Franz Schubert Symphony No.8 “Unfinished” D 759, Leonard Bernstein
Salut d’Amour, Op. 12, is a musical work composed by Edward Elgar in 1888, originally written for violin and piano.
Elgar finished the piece in July 1888, when he was engaged to be married to Caroline Alice Roberts, and he called it “Liebesgruss” (‘Love’s Greeting’) because of Miss Roberts’ fluency in German. When he returned home to London on 22 September from a holiday at the house of his friend Dr. Charles Buck, in Settle, he presented it to her as an engagement present. Alice, for her part, offered him a poem called “The Wind at Dawn” which she had written years before and which he soon set to music.
The dedication was in French: “à Carice”. “Carice” was a combination of his wife’s names Caroline Alice, and was the name to be given to their daughter born two years later.
It was not published by Schott & Co. until a year later, and the first editions were for violin and piano, piano solo, cello and piano, and for small orchestra. Few copies were sold until Schott changed the title to “Salut d’Amour” with Liebesgruss as a sub-title, and the composer’s name as ‘Ed. Elgar’. The French title, Elgar realised, would help the work to be sold not only in France but in other European countries: Schott was a German publisher, with offices in Mainz, London, Paris and Brussels.
The work’s first recording was made in 1915 for The Gramophone Company with an orchestra conducted by the composer.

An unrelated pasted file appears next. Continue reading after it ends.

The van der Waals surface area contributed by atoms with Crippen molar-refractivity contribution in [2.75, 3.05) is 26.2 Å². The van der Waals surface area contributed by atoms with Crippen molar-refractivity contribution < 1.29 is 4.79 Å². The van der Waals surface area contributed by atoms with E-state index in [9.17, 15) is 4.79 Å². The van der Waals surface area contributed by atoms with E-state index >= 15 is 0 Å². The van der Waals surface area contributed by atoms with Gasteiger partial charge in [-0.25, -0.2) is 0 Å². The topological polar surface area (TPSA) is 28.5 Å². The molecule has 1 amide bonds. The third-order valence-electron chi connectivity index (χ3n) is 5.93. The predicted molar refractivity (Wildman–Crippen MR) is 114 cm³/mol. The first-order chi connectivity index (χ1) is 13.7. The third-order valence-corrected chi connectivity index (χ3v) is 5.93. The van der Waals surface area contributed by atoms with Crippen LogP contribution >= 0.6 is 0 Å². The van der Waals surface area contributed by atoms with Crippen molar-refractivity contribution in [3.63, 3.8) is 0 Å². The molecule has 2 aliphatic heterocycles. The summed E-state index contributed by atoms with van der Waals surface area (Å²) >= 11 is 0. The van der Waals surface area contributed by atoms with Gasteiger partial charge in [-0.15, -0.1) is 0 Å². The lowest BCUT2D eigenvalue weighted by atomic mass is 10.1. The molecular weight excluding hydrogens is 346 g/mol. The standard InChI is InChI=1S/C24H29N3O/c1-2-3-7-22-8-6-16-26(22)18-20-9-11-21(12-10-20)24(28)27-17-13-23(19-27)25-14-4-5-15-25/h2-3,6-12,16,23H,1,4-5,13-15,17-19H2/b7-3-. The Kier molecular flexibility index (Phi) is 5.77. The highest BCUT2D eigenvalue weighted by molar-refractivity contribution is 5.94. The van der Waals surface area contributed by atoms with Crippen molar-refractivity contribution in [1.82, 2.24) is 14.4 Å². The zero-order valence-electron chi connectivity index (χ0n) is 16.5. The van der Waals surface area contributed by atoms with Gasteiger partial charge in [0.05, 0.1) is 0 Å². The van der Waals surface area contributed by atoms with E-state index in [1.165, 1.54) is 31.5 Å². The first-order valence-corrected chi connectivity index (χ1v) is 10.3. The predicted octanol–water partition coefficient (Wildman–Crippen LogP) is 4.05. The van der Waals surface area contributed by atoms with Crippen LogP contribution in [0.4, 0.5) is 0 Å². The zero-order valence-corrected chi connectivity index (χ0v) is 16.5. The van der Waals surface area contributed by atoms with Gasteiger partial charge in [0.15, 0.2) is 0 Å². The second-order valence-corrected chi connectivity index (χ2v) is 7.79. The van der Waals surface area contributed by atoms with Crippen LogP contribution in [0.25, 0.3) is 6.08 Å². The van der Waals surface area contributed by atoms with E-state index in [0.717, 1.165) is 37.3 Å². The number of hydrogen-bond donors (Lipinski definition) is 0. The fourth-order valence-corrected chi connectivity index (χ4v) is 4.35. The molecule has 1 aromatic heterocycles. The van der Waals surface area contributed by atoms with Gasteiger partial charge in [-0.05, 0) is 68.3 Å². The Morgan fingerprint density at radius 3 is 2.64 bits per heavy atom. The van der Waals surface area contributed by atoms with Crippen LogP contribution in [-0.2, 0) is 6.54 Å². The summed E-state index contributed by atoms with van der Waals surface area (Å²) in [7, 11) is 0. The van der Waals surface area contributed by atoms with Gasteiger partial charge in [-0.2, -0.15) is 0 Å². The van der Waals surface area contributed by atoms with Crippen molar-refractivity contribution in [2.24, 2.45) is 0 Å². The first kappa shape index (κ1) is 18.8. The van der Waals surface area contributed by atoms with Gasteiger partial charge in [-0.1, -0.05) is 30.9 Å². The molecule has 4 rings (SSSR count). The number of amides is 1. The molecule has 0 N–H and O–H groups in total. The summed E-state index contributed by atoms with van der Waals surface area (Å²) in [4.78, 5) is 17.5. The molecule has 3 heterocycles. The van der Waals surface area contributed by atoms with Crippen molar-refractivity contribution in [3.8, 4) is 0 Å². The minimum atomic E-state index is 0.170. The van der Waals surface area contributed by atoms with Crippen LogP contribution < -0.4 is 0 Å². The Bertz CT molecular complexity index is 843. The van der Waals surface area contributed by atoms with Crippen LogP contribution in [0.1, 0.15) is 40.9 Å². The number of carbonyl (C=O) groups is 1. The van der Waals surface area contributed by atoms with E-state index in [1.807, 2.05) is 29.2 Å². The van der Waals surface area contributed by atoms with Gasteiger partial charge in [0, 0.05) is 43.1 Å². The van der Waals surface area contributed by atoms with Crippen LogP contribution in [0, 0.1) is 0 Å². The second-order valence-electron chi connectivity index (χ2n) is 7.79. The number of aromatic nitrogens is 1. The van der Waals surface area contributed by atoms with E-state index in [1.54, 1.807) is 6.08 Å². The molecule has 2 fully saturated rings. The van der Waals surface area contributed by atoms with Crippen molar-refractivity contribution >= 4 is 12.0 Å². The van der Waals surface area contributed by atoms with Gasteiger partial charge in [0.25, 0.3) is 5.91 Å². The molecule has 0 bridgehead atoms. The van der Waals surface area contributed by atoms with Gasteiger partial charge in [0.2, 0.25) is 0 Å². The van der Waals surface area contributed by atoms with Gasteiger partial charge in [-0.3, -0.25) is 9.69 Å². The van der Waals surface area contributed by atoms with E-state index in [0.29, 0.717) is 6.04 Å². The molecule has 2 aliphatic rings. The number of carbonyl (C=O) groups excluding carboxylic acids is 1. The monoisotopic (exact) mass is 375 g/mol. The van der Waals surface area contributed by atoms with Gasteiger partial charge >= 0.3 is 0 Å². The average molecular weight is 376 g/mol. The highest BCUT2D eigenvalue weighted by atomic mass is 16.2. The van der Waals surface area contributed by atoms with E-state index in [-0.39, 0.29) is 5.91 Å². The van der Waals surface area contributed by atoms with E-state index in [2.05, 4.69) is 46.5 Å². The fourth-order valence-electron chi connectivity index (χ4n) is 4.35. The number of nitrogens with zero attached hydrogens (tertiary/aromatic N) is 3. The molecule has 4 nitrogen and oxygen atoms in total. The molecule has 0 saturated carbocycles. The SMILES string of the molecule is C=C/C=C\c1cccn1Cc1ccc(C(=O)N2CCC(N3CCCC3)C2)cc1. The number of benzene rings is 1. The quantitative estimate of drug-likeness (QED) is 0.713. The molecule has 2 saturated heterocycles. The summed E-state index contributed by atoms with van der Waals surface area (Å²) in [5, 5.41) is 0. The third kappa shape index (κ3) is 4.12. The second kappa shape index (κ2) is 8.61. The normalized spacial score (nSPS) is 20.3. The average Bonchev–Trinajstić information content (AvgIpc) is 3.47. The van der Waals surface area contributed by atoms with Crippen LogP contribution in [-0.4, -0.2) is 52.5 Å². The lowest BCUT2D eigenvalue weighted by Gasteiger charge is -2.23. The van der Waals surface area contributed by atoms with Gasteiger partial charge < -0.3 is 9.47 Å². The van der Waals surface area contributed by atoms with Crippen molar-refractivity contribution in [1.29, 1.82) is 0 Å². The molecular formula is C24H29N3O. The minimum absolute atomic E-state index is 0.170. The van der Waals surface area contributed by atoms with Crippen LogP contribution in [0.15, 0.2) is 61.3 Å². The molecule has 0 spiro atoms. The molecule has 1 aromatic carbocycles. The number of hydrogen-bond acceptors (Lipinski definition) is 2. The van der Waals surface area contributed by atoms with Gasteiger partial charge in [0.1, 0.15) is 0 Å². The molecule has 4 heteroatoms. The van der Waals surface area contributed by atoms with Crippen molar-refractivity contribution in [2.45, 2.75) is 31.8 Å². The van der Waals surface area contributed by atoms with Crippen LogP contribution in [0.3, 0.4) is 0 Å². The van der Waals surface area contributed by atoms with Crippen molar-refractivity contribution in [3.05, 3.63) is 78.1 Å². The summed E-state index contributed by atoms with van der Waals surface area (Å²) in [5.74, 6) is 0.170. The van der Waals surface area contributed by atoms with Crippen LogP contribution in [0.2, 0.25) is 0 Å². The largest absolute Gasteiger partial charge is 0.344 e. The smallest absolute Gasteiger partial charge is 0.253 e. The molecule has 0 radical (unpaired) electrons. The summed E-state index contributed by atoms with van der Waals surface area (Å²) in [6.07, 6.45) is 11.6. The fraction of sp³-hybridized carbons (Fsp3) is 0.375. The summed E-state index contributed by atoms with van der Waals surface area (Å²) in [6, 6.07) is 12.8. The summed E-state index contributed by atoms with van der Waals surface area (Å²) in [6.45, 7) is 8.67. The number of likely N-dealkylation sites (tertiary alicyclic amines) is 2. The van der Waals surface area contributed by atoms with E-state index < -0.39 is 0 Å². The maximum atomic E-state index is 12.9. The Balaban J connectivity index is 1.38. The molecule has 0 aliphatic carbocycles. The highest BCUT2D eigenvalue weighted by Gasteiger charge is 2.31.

“Salut d’amour” is one of Elgar’s best-known works and has inspired numerous arrangements for widely varying instrumental combinations. It was even arranged as a song “Woo thou, Sweet Music” with words by A. C. Bunten.
Andrei Gocan conductor
Duke’s Hall, London
Flute: Anton Dvizov Clarinet: Sergey Dereza
Conductor: Valery Chlebnikov
Orchestre symphonique de Volgograd Russia 12.04.2009
Conductor: Jiři Stárek
Orchestra: SWR Rundfunkorchester Kaiserslautern
Lahti Symphony Orchestra, Osmo Vänskä conductor
Orchestra of The 18th Century – Frans Brüggen conductor
Jiří Bělohlávek Conductor
Buy “Symphony No. 38 I D, K. 504 – “Prague”: II. Andante” on
Ludwig van Beethoven
Violin Concerto in D major, Op 61
From Wikipedia: Cadenzas for the work have been written by several notable violinists, including Joachim. The cadenzas by Fritz Kreisler are probably most often employed. More recently, composer Alfred Schnittke provided controversial cadenzas with a characteristically 20th-century flavor; violinist Gidon Kremer has recorded the concerto with the Schnittke cadenzas. New Klezmer-inspired cadenzas written by Airat Ichmatourov for Alexandre Da Costa in 2011 have been recorded by the Taipei Symphony Orchestra for Warner Classics and will be released in 2013.
The following violinists and composers have written cadenzas: Continue reading
Anna Skálová, violin
Nan Washburn, conductor
October 8, 2011
Alexander Konstantinovich Glazunov
Cortege solennel, Op.91
Moscow Symphony Orchestra
Igor Golovchin, conductor
Angela Gheorghiu & Roberto Alagna – a Gala Concert from Dresden (2000)
With Staatskapelle Dresden, Conductor: Giuseppe Sinopoli